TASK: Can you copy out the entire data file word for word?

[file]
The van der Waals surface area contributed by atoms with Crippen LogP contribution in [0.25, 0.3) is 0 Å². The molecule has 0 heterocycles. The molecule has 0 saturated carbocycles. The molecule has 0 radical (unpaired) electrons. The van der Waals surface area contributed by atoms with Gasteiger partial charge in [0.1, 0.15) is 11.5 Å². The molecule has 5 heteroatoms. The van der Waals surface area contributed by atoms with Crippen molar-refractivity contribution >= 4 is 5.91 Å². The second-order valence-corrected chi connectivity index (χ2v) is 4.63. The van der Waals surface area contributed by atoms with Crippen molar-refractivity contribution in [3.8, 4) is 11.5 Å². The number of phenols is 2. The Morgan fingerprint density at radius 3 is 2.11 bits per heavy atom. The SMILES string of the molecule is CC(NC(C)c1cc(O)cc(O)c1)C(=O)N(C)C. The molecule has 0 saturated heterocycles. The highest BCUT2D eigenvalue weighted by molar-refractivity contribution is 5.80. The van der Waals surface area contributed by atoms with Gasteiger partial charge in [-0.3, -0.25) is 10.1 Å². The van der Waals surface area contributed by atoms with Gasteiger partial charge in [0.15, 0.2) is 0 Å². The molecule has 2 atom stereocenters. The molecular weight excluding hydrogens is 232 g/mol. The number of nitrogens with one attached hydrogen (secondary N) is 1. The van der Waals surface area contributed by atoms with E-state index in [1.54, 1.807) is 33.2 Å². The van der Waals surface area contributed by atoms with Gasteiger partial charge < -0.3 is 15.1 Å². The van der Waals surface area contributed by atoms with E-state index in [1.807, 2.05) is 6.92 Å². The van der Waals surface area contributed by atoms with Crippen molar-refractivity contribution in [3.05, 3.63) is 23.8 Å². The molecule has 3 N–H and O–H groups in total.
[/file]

The van der Waals surface area contributed by atoms with Crippen LogP contribution in [0.25, 0.3) is 0 Å². The molecule has 0 heterocycles. The molecule has 0 saturated carbocycles. The molecule has 0 radical (unpaired) electrons. The van der Waals surface area contributed by atoms with Gasteiger partial charge in [0.1, 0.15) is 11.5 Å². The molecule has 5 heteroatoms. The van der Waals surface area contributed by atoms with Crippen molar-refractivity contribution >= 4 is 5.91 Å². The second-order valence-corrected chi connectivity index (χ2v) is 4.63. The van der Waals surface area contributed by atoms with Crippen molar-refractivity contribution in [3.8, 4) is 11.5 Å². The number of phenols is 2. The Morgan fingerprint density at radius 3 is 2.11 bits per heavy atom. The SMILES string of the molecule is CC(NC(C)c1cc(O)cc(O)c1)C(=O)N(C)C. The molecule has 0 saturated heterocycles. The highest BCUT2D eigenvalue weighted by molar-refractivity contribution is 5.80. The van der Waals surface area contributed by atoms with Gasteiger partial charge in [-0.3, -0.25) is 10.1 Å². The van der Waals surface area contributed by atoms with Gasteiger partial charge in [0.15, 0.2) is 0 Å². The molecule has 2 atom stereocenters. The molecular weight excluding hydrogens is 232 g/mol. The number of nitrogens with one attached hydrogen (secondary N) is 1. The van der Waals surface area contributed by atoms with E-state index in [1.54, 1.807) is 33.2 Å². The van der Waals surface area contributed by atoms with Gasteiger partial charge < -0.3 is 15.1 Å². The van der Waals surface area contributed by atoms with E-state index in [1.807, 2.05) is 6.92 Å². The van der Waals surface area contributed by atoms with Crippen molar-refractivity contribution in [3.05, 3.63) is 23.8 Å². The molecule has 3 N–H and O–H groups in total.